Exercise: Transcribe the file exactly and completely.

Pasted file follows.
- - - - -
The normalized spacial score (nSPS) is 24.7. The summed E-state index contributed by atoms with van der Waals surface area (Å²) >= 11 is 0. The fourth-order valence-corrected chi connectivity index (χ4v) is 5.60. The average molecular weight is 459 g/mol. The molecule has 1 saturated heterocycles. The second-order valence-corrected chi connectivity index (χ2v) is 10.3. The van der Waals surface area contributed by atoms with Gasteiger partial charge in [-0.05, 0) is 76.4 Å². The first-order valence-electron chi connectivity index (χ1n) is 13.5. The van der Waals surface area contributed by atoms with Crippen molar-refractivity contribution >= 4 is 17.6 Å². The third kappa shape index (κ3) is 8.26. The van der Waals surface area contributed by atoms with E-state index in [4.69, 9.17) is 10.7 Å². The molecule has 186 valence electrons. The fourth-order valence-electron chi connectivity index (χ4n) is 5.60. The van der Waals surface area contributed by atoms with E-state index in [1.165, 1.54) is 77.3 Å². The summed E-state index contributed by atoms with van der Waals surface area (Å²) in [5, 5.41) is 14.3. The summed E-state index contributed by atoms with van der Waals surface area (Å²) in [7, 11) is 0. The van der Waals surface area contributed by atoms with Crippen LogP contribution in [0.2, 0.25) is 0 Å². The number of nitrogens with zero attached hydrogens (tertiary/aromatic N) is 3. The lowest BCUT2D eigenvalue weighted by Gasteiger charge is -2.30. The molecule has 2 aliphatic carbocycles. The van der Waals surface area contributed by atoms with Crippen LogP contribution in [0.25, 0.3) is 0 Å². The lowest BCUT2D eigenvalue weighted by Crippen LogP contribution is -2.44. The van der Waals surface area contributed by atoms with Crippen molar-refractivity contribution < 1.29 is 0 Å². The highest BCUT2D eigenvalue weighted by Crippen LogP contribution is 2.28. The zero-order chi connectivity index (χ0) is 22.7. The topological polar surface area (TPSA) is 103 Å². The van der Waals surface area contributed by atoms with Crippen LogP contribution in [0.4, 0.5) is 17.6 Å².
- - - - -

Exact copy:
The normalized spacial score (nSPS) is 24.7. The summed E-state index contributed by atoms with van der Waals surface area (Å²) >= 11 is 0. The fourth-order valence-corrected chi connectivity index (χ4v) is 5.60. The average molecular weight is 459 g/mol. The molecule has 1 saturated heterocycles. The second-order valence-corrected chi connectivity index (χ2v) is 10.3. The van der Waals surface area contributed by atoms with Gasteiger partial charge in [-0.05, 0) is 76.4 Å². The first-order valence-electron chi connectivity index (χ1n) is 13.5. The van der Waals surface area contributed by atoms with Crippen molar-refractivity contribution >= 4 is 17.6 Å². The third kappa shape index (κ3) is 8.26. The van der Waals surface area contributed by atoms with E-state index in [4.69, 9.17) is 10.7 Å². The molecule has 186 valence electrons. The fourth-order valence-electron chi connectivity index (χ4n) is 5.60. The van der Waals surface area contributed by atoms with E-state index in [1.165, 1.54) is 77.3 Å². The summed E-state index contributed by atoms with van der Waals surface area (Å²) in [5, 5.41) is 14.3. The summed E-state index contributed by atoms with van der Waals surface area (Å²) in [7, 11) is 0. The van der Waals surface area contributed by atoms with Crippen LogP contribution in [0.2, 0.25) is 0 Å². The number of nitrogens with zero attached hydrogens (tertiary/aromatic N) is 3. The lowest BCUT2D eigenvalue weighted by Gasteiger charge is -2.30. The molecule has 2 aliphatic carbocycles. The van der Waals surface area contributed by atoms with Crippen LogP contribution in [0.25, 0.3) is 0 Å². The lowest BCUT2D eigenvalue weighted by Crippen LogP contribution is -2.44. The van der Waals surface area contributed by atoms with Crippen molar-refractivity contribution < 1.29 is 0 Å². The highest BCUT2D eigenvalue weighted by Crippen LogP contribution is 2.28. The zero-order chi connectivity index (χ0) is 22.7. The topological polar surface area (TPSA) is 103 Å². The van der Waals surface area contributed by atoms with Crippen LogP contribution in [0.4, 0.5) is 17.6 Å².